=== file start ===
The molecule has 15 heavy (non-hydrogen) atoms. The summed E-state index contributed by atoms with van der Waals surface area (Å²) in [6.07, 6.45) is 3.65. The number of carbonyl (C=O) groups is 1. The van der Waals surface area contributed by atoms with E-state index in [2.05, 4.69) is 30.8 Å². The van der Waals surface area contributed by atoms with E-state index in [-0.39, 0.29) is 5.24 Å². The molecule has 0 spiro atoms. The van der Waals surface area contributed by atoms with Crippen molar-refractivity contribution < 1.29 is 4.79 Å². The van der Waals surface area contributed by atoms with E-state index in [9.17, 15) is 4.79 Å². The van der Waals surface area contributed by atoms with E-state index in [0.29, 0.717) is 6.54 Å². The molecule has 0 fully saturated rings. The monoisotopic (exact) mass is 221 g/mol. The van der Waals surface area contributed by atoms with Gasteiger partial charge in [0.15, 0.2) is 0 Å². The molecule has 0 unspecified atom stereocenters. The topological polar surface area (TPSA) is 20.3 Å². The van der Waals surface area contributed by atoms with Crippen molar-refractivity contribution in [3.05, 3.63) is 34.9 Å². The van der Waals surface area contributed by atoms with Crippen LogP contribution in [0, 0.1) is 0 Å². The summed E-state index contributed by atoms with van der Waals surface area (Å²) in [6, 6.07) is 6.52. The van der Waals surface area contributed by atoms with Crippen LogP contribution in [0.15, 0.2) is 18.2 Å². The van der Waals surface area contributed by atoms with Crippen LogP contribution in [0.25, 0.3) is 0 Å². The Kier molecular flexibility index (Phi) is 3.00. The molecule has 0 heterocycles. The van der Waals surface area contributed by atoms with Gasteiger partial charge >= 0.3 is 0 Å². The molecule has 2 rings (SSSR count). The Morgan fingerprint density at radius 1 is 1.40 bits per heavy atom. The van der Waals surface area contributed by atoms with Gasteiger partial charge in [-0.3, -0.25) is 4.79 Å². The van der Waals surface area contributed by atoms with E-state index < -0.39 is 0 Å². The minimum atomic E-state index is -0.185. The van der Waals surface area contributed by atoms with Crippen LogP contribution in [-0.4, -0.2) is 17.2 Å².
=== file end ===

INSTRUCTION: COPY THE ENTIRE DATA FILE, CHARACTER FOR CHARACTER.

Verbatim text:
The molecule has 15 heavy (non-hydrogen) atoms. The summed E-state index contributed by atoms with van der Waals surface area (Å²) in [6.07, 6.45) is 3.65. The number of carbonyl (C=O) groups is 1. The van der Waals surface area contributed by atoms with E-state index in [2.05, 4.69) is 30.8 Å². The van der Waals surface area contributed by atoms with E-state index in [-0.39, 0.29) is 5.24 Å². The molecule has 0 spiro atoms. The van der Waals surface area contributed by atoms with Crippen molar-refractivity contribution < 1.29 is 4.79 Å². The van der Waals surface area contributed by atoms with E-state index in [9.17, 15) is 4.79 Å². The van der Waals surface area contributed by atoms with E-state index in [0.29, 0.717) is 6.54 Å². The molecule has 0 fully saturated rings. The monoisotopic (exact) mass is 221 g/mol. The van der Waals surface area contributed by atoms with Gasteiger partial charge in [0.15, 0.2) is 0 Å². The molecule has 0 unspecified atom stereocenters. The topological polar surface area (TPSA) is 20.3 Å². The van der Waals surface area contributed by atoms with Crippen molar-refractivity contribution in [3.05, 3.63) is 34.9 Å². The van der Waals surface area contributed by atoms with Crippen LogP contribution in [0, 0.1) is 0 Å². The summed E-state index contributed by atoms with van der Waals surface area (Å²) in [6, 6.07) is 6.52. The van der Waals surface area contributed by atoms with Crippen LogP contribution in [0.15, 0.2) is 18.2 Å². The van der Waals surface area contributed by atoms with Crippen LogP contribution in [0.25, 0.3) is 0 Å². The Kier molecular flexibility index (Phi) is 3.00. The molecule has 0 heterocycles. The van der Waals surface area contributed by atoms with Gasteiger partial charge >= 0.3 is 0 Å². The molecule has 2 rings (SSSR count). The Morgan fingerprint density at radius 1 is 1.40 bits per heavy atom. The van der Waals surface area contributed by atoms with Gasteiger partial charge in [-0.3, -0.25) is 4.79 Å². The van der Waals surface area contributed by atoms with E-state index < -0.39 is 0 Å². The minimum atomic E-state index is -0.185. The van der Waals surface area contributed by atoms with Crippen LogP contribution in [-0.4, -0.2) is 17.2 Å².